The list of Christian leaders who have fallen because of a sex scandal is too, too long. Today we add another name: Ted Haggard. Haggard is a nationally prominent figure, the president of the National Association of Evangelicals, and a leader against same-sex marriage. He also is pastor of New Life Church in Colorado, a megachurch.

The accusations come from a male prostitute who works as an "escort." He claims a three-year relationship, including sex and methamphetamine use. Haggard has admitted to buying meth, but claims he never used it; and admits to receiving a massage from the accuser, but not sex. He has resigned from the presidency of the NAE and is on adminstrative leave from his church. See this article.

Forget about the timing of the accusations. Since I have trouble believing in terrific coincidences, I suspect the accusations were timed to impact the elections, especially the same-sex marriage issues on the ballot. But that is not the important issue. The truth and integrity of the Christian ministry is the more important issue.

Haggard's claims so far sound much too lawyerly to me, rather than truly Christian contrition. He admits to the massage but not to sex: what was he thinking when he hired an escort and had a massage? He admits to buying meth but not to using it: again, what was he thinking when he bought it? Brother Haggard, you've done damage. Come clean publicly because you are a public figure; then, after repenting, leave the public eye and your big church. Go work in a Rescue Mission, Soup Kitchen, or some other non-glorious place.

Why do we have these scandals regularly? And why do we have so many, more even than make the national press? (thoughts below)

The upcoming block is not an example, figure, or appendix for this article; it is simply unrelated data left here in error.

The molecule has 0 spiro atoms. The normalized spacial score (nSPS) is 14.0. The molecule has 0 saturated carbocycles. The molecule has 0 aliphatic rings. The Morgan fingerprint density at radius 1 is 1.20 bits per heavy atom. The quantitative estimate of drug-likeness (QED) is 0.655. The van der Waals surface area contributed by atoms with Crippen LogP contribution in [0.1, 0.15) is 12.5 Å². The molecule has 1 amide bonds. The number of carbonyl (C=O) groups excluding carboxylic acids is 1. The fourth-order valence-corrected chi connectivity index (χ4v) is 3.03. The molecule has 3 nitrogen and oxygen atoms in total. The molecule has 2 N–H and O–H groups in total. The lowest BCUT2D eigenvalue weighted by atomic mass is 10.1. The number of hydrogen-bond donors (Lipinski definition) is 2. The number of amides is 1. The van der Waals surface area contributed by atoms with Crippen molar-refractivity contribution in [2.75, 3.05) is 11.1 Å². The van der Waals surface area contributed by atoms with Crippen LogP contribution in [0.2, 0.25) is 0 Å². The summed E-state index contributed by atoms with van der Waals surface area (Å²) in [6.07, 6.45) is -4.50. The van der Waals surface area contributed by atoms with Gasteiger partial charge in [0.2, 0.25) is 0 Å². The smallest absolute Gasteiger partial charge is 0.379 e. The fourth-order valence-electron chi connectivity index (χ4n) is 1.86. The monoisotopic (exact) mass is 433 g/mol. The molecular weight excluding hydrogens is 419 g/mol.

I am no expert, but have read some and thought some about this issue, being a Christian minister myself. I will speak about men, since most of the problems seem to be with male pastors.

First, successful pastors of megachurches often have psychological issues and/or character issues that predispose them to problems. These men usually are risk takers, needing adrenaline to get them through life. They need the next big project that may succeed wildly, or crash their ministry to the ground: a building project, a media project, a ministry project, etc. They have a real inability to live with status quo. This characteristic has led to their success, but, their need for the rush, the adrenaline, combined with their anxiety/depression when things are status quo for too long, render them susceptible to the lure of illicit excitment.

Second, many ministers, not just of megachurches, are needy. They need affirmation--like me, love me. This drive to gain affection can lead to intense and often successful activity in ministry. The bigger the congregation you can build the more people who show up to love you on Sunday morning. But, a strong drive to be loved again makes this person susceptible to the lure of illicit sex.

Third, the pastoral role itself can lead to depression and anxiety. There is conflict in the job, and frustrations, but the cultural constrains of the church can prevent the pastor expressing his anger and frustration. He is supposed to be nice and upbeat. This can lead to malaise, tension, even depression. And, he has CEO-like responsibilities, especially in a mega-church situation, but not CEO-like powers: the congregation is a voluntary association. This can lead to anxiety or depression. Pastors need diversions, but golf or fishing just do not do it for some guys.

Fourth, many pastors are isolated and lonely. Everyone needs a peer group. Everyone needs friends. But, pastors spend most of their time with their congregations. Real friendship with members is difficult: be too cozy with the Joneses and the Adamses will gossip that you are building a ruling clique. Pastors need the friendship of other pastors, but that can be a difficult relationship to build. And, the real peer group for the pastor of a mega-church would be the pastors of other mega-churches who can understand his situation. But, how many mega-church pastors are there close-by. And, these guys are often competative, not necessarily good friendship material.

Fifth, pastors have power, and the larger the church the more power. And power is attractive. And, pastors tend to be empathetic, more so than the average man. A male pastor can be attractive to women, and I suppose to gay men.

Sixth, on a spiritual level. The devil tries real hard to bring down the leaders, knowing the damage that can be done thereby.